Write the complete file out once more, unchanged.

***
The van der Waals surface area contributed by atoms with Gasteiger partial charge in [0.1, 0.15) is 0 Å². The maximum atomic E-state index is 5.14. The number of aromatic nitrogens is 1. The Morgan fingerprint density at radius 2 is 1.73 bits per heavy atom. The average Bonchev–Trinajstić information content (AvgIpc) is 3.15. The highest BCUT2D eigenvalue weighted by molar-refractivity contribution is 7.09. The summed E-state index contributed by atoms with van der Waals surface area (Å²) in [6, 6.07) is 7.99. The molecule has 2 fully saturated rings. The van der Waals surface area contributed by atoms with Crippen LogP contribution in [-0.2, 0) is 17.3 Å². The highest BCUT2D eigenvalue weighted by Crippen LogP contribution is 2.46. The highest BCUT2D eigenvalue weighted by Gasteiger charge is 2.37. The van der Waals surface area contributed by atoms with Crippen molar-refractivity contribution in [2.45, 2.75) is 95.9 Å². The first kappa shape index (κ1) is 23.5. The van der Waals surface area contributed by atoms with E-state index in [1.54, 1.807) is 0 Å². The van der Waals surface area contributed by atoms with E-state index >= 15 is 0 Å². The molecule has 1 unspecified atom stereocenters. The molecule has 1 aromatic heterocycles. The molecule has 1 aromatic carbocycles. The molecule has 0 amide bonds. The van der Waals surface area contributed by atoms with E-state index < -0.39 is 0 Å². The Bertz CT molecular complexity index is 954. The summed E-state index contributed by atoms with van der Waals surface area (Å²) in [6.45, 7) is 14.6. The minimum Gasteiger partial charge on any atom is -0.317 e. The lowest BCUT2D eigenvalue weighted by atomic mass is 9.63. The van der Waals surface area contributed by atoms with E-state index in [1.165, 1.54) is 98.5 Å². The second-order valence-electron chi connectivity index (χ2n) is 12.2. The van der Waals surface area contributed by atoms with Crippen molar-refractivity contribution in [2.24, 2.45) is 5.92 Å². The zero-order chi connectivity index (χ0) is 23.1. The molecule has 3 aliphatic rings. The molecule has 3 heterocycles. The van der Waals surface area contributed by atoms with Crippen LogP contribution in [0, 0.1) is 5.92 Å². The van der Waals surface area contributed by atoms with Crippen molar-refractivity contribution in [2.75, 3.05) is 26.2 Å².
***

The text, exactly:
The van der Waals surface area contributed by atoms with Gasteiger partial charge in [0.1, 0.15) is 0 Å². The maximum atomic E-state index is 5.14. The number of aromatic nitrogens is 1. The Morgan fingerprint density at radius 2 is 1.73 bits per heavy atom. The average Bonchev–Trinajstić information content (AvgIpc) is 3.15. The highest BCUT2D eigenvalue weighted by molar-refractivity contribution is 7.09. The summed E-state index contributed by atoms with van der Waals surface area (Å²) in [6, 6.07) is 7.99. The molecule has 2 fully saturated rings. The van der Waals surface area contributed by atoms with Crippen LogP contribution in [-0.2, 0) is 17.3 Å². The highest BCUT2D eigenvalue weighted by Crippen LogP contribution is 2.46. The highest BCUT2D eigenvalue weighted by Gasteiger charge is 2.37. The van der Waals surface area contributed by atoms with Crippen molar-refractivity contribution in [2.45, 2.75) is 95.9 Å². The first kappa shape index (κ1) is 23.5. The van der Waals surface area contributed by atoms with E-state index in [1.54, 1.807) is 0 Å². The van der Waals surface area contributed by atoms with E-state index >= 15 is 0 Å². The molecule has 1 unspecified atom stereocenters. The molecule has 1 aromatic heterocycles. The molecule has 1 aromatic carbocycles. The molecule has 0 amide bonds. The van der Waals surface area contributed by atoms with E-state index < -0.39 is 0 Å². The Bertz CT molecular complexity index is 954. The summed E-state index contributed by atoms with van der Waals surface area (Å²) in [6.45, 7) is 14.6. The minimum Gasteiger partial charge on any atom is -0.317 e. The lowest BCUT2D eigenvalue weighted by atomic mass is 9.63. The van der Waals surface area contributed by atoms with E-state index in [1.165, 1.54) is 98.5 Å². The second-order valence-electron chi connectivity index (χ2n) is 12.2. The van der Waals surface area contributed by atoms with Crippen molar-refractivity contribution in [2.24, 2.45) is 5.92 Å². The zero-order chi connectivity index (χ0) is 23.1. The molecule has 3 aliphatic rings. The molecule has 3 heterocycles. The van der Waals surface area contributed by atoms with Crippen LogP contribution in [0, 0.1) is 5.92 Å². The van der Waals surface area contributed by atoms with Crippen molar-refractivity contribution in [2.75, 3.05) is 26.2 Å².